Saturday, November 28, 2015

Krupski v. Costa Crociere S.P.A. case brief

Krupski v. Costa Crociere S.P.A. case brief
Scotus 2010 

Posture: Suit brought in Florida District court under diversity. District court denied summary judgment and allowed plaintiff to amend complaint to bring in Costa Crociere. Costa Cruise was dismissed and Crociere was brought in who moved to dismiss saying that amended complaint did not relate to Rule 15 (c) and was untimely, case dismissed. Court decided that plaintiff knew for a while Crociere should have been sued but they did not, it was plaintiffs deliberate mistake and should be so punished. Appeals affirmed, SCOTUS reverses.
Facts: Plaintiff tripped over a cable on the cruise ship, Costa Magica, which was operated by Costa Crociere. However, plaintiff sued Costa Cruise Lines for Plaintiff’s claims. Costa Cruise is a North American sales and marketing agent for Costa Crociere, they have nothing to do with vessels. They tried to work out a settlement but when they couldn’t, a diversity suit was filed in Florida court. Costa Cruise told plaintiff of Costa Crociere three times and asserted it was not proper defendant since it is just marketing. Plaintiff brought in a lot of evidence to say that she believed Costa Cruise was right defendant and amended her complaint which was allowed. She followed courts deadline and brought in Crociere but they moved to dismiss for untimely complaint amendment.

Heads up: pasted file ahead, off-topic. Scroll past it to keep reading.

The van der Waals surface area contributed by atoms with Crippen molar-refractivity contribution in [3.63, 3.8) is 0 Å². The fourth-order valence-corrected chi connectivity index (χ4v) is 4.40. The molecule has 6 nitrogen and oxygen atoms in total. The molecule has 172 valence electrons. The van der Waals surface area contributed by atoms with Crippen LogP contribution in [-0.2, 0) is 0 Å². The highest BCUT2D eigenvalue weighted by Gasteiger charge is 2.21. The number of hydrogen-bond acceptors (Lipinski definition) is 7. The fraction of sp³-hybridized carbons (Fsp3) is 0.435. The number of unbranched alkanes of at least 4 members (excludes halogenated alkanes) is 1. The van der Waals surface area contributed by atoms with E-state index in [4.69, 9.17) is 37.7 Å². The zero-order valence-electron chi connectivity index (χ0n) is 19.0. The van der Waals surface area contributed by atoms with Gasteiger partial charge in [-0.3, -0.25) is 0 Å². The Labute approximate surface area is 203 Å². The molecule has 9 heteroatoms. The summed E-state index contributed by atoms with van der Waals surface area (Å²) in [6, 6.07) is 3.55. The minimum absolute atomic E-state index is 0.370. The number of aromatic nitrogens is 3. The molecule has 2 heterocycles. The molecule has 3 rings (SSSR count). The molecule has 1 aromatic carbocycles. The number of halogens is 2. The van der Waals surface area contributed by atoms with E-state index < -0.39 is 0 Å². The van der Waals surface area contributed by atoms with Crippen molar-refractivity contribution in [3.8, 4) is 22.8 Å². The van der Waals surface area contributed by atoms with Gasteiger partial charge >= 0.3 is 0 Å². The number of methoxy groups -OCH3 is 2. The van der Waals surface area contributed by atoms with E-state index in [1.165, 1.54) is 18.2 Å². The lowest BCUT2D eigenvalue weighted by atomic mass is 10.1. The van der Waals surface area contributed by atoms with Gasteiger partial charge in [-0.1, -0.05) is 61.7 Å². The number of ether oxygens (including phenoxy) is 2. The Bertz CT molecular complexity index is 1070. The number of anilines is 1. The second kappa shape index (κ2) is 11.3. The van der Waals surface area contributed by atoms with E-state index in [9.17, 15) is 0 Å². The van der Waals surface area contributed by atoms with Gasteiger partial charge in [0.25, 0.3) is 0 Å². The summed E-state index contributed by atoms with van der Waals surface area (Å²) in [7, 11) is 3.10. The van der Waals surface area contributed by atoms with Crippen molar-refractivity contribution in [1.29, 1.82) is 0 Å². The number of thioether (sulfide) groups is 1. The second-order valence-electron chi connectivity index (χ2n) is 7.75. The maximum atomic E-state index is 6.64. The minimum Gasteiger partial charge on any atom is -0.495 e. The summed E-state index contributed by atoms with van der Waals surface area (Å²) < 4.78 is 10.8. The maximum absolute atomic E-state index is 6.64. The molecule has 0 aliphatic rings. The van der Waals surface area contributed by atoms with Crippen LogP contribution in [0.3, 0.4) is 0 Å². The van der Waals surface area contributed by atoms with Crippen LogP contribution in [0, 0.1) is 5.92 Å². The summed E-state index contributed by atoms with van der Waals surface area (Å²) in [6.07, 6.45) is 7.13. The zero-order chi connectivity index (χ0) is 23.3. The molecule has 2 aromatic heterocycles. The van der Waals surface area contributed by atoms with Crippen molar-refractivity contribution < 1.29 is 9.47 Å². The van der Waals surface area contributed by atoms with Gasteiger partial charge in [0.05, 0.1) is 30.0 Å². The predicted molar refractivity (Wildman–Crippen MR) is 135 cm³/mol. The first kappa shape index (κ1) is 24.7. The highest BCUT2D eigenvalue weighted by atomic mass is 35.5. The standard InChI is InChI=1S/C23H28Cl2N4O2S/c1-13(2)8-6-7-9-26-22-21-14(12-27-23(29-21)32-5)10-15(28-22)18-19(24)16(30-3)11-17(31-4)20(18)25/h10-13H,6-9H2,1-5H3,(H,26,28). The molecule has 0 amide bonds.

Reasoning: Court said that ct of appeals was wrong in decision. It said that the ct of appeals asked if plaintiff knew whether or not that Crociere was proper defendant, but this was wrong. Rule 15 asks what defendant knows and whether Crociere knew that but for it was a mistake, they would have been named as a defendant. The only reason to look at plaintiffs intent is to see if plaintiff knew that suing Costa Cruise would not be the same as suing Crociere. If plaintiff did know, then case dismissed but if she did not know then case should continue. That is the important point here. Plaintiff believed she made no mistake in suing cruise since she thought it was same thing as Crociere. 
Also, found that the speed at which a plaintiff amends does not have any bearing on whether complaint “relates back” 

Concurrence: Justice Scalia: Thought that notes of advisory committee stating intent was irrelevant. 

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